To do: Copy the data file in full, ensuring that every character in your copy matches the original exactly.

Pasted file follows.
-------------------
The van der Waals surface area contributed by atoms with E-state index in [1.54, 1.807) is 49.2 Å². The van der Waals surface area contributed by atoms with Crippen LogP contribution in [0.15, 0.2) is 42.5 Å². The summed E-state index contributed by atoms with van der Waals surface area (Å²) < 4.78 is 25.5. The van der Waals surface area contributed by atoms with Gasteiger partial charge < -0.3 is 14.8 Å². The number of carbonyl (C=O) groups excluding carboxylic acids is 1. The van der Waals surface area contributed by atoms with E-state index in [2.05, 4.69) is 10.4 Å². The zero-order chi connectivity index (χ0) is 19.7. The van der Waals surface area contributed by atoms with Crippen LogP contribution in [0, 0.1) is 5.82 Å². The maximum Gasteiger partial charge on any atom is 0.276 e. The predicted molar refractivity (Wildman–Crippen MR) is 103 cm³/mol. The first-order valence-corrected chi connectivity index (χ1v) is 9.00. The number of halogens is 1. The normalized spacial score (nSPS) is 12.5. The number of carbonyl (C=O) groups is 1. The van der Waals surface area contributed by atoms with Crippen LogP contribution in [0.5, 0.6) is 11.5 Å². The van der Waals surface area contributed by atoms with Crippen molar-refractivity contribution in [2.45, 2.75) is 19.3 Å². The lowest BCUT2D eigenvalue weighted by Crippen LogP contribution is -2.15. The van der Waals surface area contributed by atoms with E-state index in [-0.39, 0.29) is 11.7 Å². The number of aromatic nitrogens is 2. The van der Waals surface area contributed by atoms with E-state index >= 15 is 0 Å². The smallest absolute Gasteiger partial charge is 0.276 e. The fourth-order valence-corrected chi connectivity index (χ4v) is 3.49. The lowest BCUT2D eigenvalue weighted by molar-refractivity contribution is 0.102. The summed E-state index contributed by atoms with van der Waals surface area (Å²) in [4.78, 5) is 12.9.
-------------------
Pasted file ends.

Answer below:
The van der Waals surface area contributed by atoms with E-state index in [1.54, 1.807) is 49.2 Å². The van der Waals surface area contributed by atoms with Crippen LogP contribution in [0.15, 0.2) is 42.5 Å². The summed E-state index contributed by atoms with van der Waals surface area (Å²) < 4.78 is 25.5. The van der Waals surface area contributed by atoms with Gasteiger partial charge < -0.3 is 14.8 Å². The number of carbonyl (C=O) groups excluding carboxylic acids is 1. The van der Waals surface area contributed by atoms with E-state index in [2.05, 4.69) is 10.4 Å². The zero-order chi connectivity index (χ0) is 19.7. The van der Waals surface area contributed by atoms with Crippen LogP contribution in [0, 0.1) is 5.82 Å². The maximum Gasteiger partial charge on any atom is 0.276 e. The predicted molar refractivity (Wildman–Crippen MR) is 103 cm³/mol. The first-order valence-corrected chi connectivity index (χ1v) is 9.00. The number of halogens is 1. The normalized spacial score (nSPS) is 12.5. The number of carbonyl (C=O) groups is 1. The van der Waals surface area contributed by atoms with Crippen LogP contribution in [0.5, 0.6) is 11.5 Å². The van der Waals surface area contributed by atoms with Crippen molar-refractivity contribution in [2.45, 2.75) is 19.3 Å². The lowest BCUT2D eigenvalue weighted by Crippen LogP contribution is -2.15. The van der Waals surface area contributed by atoms with E-state index in [-0.39, 0.29) is 11.7 Å². The number of aromatic nitrogens is 2. The van der Waals surface area contributed by atoms with E-state index >= 15 is 0 Å². The smallest absolute Gasteiger partial charge is 0.276 e. The fourth-order valence-corrected chi connectivity index (χ4v) is 3.49. The lowest BCUT2D eigenvalue weighted by molar-refractivity contribution is 0.102. The summed E-state index contributed by atoms with van der Waals surface area (Å²) in [4.78, 5) is 12.9.